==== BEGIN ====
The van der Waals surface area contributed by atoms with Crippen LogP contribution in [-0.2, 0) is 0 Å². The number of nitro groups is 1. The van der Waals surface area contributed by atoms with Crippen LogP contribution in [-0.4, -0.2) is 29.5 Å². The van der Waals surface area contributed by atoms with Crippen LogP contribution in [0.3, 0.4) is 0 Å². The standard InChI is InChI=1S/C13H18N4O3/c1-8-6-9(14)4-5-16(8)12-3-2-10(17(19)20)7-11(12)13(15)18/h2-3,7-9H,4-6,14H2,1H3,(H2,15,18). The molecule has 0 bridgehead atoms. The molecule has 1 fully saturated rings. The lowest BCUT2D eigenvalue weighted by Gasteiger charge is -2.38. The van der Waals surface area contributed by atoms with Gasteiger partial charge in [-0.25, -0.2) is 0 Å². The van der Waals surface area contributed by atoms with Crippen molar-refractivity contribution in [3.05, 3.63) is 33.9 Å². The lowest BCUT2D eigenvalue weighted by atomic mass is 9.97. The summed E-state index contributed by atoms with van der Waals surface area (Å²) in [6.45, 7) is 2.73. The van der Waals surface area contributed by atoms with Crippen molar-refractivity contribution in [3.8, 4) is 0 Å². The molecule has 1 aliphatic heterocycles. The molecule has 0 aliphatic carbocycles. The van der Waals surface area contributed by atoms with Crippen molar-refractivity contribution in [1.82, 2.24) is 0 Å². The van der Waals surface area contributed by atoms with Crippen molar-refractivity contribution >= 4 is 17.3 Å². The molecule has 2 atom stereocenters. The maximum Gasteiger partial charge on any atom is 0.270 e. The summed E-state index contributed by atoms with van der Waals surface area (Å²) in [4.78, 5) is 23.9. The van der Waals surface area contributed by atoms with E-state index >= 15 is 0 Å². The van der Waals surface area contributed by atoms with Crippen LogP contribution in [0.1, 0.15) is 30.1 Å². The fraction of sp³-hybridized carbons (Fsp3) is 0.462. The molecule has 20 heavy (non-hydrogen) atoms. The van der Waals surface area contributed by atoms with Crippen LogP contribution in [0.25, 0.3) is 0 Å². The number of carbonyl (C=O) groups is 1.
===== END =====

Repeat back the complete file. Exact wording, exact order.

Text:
The van der Waals surface area contributed by atoms with Crippen LogP contribution in [-0.2, 0) is 0 Å². The number of nitro groups is 1. The van der Waals surface area contributed by atoms with Crippen LogP contribution in [-0.4, -0.2) is 29.5 Å². The van der Waals surface area contributed by atoms with Crippen LogP contribution in [0.3, 0.4) is 0 Å². The standard InChI is InChI=1S/C13H18N4O3/c1-8-6-9(14)4-5-16(8)12-3-2-10(17(19)20)7-11(12)13(15)18/h2-3,7-9H,4-6,14H2,1H3,(H2,15,18). The molecule has 0 bridgehead atoms. The molecule has 1 fully saturated rings. The lowest BCUT2D eigenvalue weighted by Gasteiger charge is -2.38. The van der Waals surface area contributed by atoms with Gasteiger partial charge in [-0.25, -0.2) is 0 Å². The van der Waals surface area contributed by atoms with Crippen molar-refractivity contribution in [3.05, 3.63) is 33.9 Å². The lowest BCUT2D eigenvalue weighted by atomic mass is 9.97. The summed E-state index contributed by atoms with van der Waals surface area (Å²) in [6.45, 7) is 2.73. The van der Waals surface area contributed by atoms with Crippen molar-refractivity contribution in [3.8, 4) is 0 Å². The molecule has 1 aliphatic heterocycles. The molecule has 0 aliphatic carbocycles. The van der Waals surface area contributed by atoms with Crippen molar-refractivity contribution in [1.82, 2.24) is 0 Å². The van der Waals surface area contributed by atoms with Crippen molar-refractivity contribution >= 4 is 17.3 Å². The molecule has 2 atom stereocenters. The maximum Gasteiger partial charge on any atom is 0.270 e. The summed E-state index contributed by atoms with van der Waals surface area (Å²) in [4.78, 5) is 23.9. The van der Waals surface area contributed by atoms with E-state index >= 15 is 0 Å². The van der Waals surface area contributed by atoms with Crippen LogP contribution in [0.1, 0.15) is 30.1 Å². The fraction of sp³-hybridized carbons (Fsp3) is 0.462. The molecule has 20 heavy (non-hydrogen) atoms. The van der Waals surface area contributed by atoms with Crippen LogP contribution in [0.25, 0.3) is 0 Å². The number of carbonyl (C=O) groups is 1.